The Science of Surfing is a spin-off from a graphic novel series called The Surfside Girls in which BFFs Sam and Jade investigate mysteries while surfing, however, you don’t need to have read any of the books or even heard of them (Sophie hadn’t) to enjoy this. While the book characters provide the narration, this is technically a non-fiction book that looks at all the science around surfing—largely focused on physics and biology. In the physics section, readers will learn about tides and waves, the weather, and even the moon as its cycles determine much to do with the oceans. The biology section looks at all the creatures you might come across while surfing, from the beach to the intertidal zone (think rock pools) and out in the water itself—lookout for sharks!
The rest of the book takes a look at strange ocean phenomena such as bioluminescence; how to be a good steward by taking part in beach clean-ups, volunteering, and investing in reusable water bottles and bags; and of course, there’s a look at how to actually surf including how to stand up on your board without falling off and the “rules of the road” regarding who has right of way on a wave.
This was a really interesting introduction to the world of surfing that covered dozens of topics in a short space but never felt rushed. Sophie loved the bright, watercolor illustrations throughout, and found that the conversational style from the two young narrators never felt condescending, just fun. There was a lot of physics packed in here—they even take a look at the mathematical formula for wavelength—but by relating everything to surfing, it all felt easy to understand and appealing to the younger audience the book is aimed at. Although Sophie is well outside that age group, she really enjoyed this book; it was almost enough to make her want to climb on a board herself…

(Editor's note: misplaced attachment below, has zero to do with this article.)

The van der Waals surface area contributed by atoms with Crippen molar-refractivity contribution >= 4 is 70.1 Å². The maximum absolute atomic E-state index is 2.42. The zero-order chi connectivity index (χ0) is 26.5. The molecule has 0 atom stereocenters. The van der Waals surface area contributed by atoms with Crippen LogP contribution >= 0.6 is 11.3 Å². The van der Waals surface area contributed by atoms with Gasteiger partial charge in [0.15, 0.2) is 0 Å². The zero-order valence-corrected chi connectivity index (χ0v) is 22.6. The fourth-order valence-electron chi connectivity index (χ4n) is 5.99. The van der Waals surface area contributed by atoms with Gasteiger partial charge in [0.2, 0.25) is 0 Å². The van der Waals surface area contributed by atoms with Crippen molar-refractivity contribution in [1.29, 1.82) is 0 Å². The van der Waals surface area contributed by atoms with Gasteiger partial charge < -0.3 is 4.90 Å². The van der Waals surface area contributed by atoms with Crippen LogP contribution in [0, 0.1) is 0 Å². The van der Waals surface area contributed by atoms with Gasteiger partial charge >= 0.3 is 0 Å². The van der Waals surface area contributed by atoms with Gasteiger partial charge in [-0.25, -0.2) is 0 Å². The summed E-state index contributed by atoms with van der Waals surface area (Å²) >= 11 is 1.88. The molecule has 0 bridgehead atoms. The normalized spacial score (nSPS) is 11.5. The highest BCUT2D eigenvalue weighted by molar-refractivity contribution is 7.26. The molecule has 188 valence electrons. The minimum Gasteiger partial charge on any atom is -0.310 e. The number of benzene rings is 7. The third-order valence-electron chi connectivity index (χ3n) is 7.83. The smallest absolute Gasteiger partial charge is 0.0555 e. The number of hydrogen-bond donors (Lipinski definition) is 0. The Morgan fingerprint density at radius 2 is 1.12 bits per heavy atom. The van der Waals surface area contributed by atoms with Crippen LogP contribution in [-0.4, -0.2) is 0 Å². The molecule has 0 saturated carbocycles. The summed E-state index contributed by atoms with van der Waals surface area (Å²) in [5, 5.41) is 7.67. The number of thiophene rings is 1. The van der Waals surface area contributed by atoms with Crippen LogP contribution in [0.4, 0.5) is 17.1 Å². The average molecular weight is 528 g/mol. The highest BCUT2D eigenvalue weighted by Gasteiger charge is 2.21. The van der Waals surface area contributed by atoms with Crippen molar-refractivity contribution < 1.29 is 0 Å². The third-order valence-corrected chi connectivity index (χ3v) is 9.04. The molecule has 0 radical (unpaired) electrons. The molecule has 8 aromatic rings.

100 Things We’ve Lost to the Internet by Pamela Paul
Sophie grew up with the internet. As a millennial, she’s in that unique generation who experienced largely analog childhoods but digital teenage years (she herself got her first computer with an internet connection aged 12), meaning she grew up on both sides of the digital divide and experienced first hand the shift from one to another. 100 Things We’ve Lost to the Internet by Pamela Paul is exactly what it sounds like, a look at 100 things that have disappeared as the internet took over our lives. Sophie listened to the audiobook courtesy of Libro.fm.
Stretching from silly, innocuous items to hard-hitting ones with potentially dire repercussions, this fast read covers an exceptionally wide variety of topics including voicemail (when did you last leave one or record your own personal message for recipients), blind dates (can you imagine going on one today without at least a cursory pre-emptive Google), the Rolodex (spotted one on any CEO’s desks recently?—didn’t think so), and surprises at high school reunions (we saw it all on Facebook months ago). Some of the entries were predictable, but others were things it hadn’t even occurred to Sophie had gone until they were pointed out.
While some chapters are short and often funny—the one on attention span immediately comes to mind—others are far longer and worthy of more in-depth analysis, after all, who knows what the long term repercussions of our kids’ teenage years being documented online by the second and with no regard to privacy will be. Sophie is certainly glad that her own teenage self escaped the perils of omnipresent social media.
Sophie loved this book which filled her with a mix of nostalgia but also prompted her to think about making some changes to her digital life in order to reclaim some more time away from the internet.
Sylver and Gold by Michelle Larkin
Trigger Warning: Child abuse, detailed descriptions of gruesome crime scenes, torture, necrophilia, stalking.
Sylver and Gold by Michelle Larkin is a detective novel with a few twists that has been sitting on Sophie’s virtual TBR pile for several years. She finally picked it up in an attempt to clear some books from her Kindle backlist and ended up wondering why she put it off for so long.
Detective Reid Sylver works homicide for the Boston police department and maintains an unbelievable 100% case solve rate. A loner, her only partner is her disfigured dog Mug who she keeps as close as she pushes everyone else away. That is until her captain dies and her new lieutenant assigns a rookie—London Gold—as her new partner. Sylver is angry but mostly deeply concerned. Having a partner watching her back means it will be difficult to maintain the secret she has lived with since childhood that also accounts for her incredible record: Sylver can speak to the dead.